Committee Diagnoses and Dizziness

Timothy C. Hain, MD, Chicago IL.• Page last modified: February 2, 2020

Dizziness is a "sorting problem" for doctors, as it is a subjective symptom that can be caused or associated with many disorders.

General categories for dizziness include:

Dizziness lacks diagnostic tests for many of these entities, and for this reason, many of which are assigned based on the consensus of a committee, rather than (for example), a blood test or X-ray finding.

Usually the situation is that a group of people meet periodically, and publish lists of symptoms, and suggest that individuals that endorse these particular symptoms, have a "disease". Nearly always, one can recognize these disorders, because the publication that describes the criteria, says that everything else must be excluded first. We call this a "wastebasket" diagnosis.

It is common for several committees, generally in different medical disciplines, to "claim" the same symptom collection -- causing overlap and contention for a collection of symptoms. In the dizziness area, overlapping symptom collections include vestibular migraine, PPPD, and mal de debarquement. When there are overlapping symptoms inventories, the "diagnosis", basically the label for a symptom complex, becomes negotiable.

The psychiatric community is tolerant to committee diagnoses, as their entire field is built on collections of symptoms. The psychiatric "committee" document is called the "DSM" -- diagnostic statistical manual. Thus, one major group of "committee" diagnoses are psychiatric disorders of nearly any type. A new psychiatric committee diagnosis relevant to dizziness is "Chronic Subjective Dizziness", or CSD. CSD also goes by the name of PPV and PPPD. Somatization disorder is another broadly drawn psychiatric condition, defined by a committee.

The Neurological community's "big" committee diagnosis is Migraine. The migraine committee is called the IHS - -or International Headache Society. About 15% of the population has "migraine", and the description of headache symptoms now extends to 160 pages, and about 130 symptom patterns. The IHS meets frequently. Curiously, attempts to find the "migraine gene" always succeed, but nearly always find different genes (: In other words, Migraine seems to be a collection of many illnesses, with similar symptoms. Recently, another committee has been mobilized to assist the IHS with dizziness - -the Barany society has developed committees of it's own, that work with the IHS. Migraine has been growing more popular in recent years, and has taken over some of the territory of Sinus headache (Eros et al, 2007).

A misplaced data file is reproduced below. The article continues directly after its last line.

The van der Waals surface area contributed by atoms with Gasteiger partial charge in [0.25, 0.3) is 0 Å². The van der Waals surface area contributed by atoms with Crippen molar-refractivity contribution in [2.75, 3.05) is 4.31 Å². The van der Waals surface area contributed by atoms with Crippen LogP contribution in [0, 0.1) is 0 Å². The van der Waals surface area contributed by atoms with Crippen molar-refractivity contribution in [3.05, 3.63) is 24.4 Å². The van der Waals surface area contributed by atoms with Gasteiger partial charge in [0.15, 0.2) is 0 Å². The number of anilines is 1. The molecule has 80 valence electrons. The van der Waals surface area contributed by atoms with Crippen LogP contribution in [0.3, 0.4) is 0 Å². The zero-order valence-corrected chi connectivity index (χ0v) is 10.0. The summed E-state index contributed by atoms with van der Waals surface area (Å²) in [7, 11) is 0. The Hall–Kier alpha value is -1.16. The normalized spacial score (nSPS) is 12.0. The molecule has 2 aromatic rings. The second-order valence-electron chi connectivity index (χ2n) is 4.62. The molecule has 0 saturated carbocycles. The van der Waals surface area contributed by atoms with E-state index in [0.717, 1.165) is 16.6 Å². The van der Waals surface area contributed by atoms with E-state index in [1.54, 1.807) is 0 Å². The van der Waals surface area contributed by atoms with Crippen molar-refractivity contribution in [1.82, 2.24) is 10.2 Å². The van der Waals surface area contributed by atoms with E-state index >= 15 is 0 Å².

The otolaryngologists, or otologists, have far less committee illnesses relating to dizziness. The American Academy of Otolaryngology (AAO) Meniere's committee met only twice, and has not met at all recently. Their description document is small (about 5 pages total), compared to the 160 or so pages describing the "headache" diagnostic criteria put forth by the international headache society. . Far less people meet the Meniere's criteria than migraine - -roughly 1/2000 of the population rather than roughly 1/6 of the population with migraine.

Most fields have their committee diagnoses, that frequently overlap with other field's committee diagnoses. Rheumatology, for example, has "fibromyalgia", which overlaps with migraine.

There are some "orphan" disorders that so far, have no committees to validate their existence. An example of this is "cervical vertigo", which has a good physiological underpinnings, but lacks a committee to define its symptoms. We think that it is reasonable to expect that somewhat objective tests for cervical vertigo will emerge.

To summarize so far -- Dizziness is largely subjective, and many medical committees have attempted to define illnesses that include dizziness. Committee illnesses are intrinsically vulnerable to the "lumping" error - -many distinct entities may be "lumped" into a single pseudo-illness.

What to do ?

For these symptom inventories, the goal is to generally to reduce symptoms using some intervention. Perhaps we can work out a way to go from symptoms/data to treatment, and skip the diagnosis part. Computer technology such as "big data", and "neural networks", have the potential to cut out the middleman (the diagnosis), and just go from a pattern to a treatment.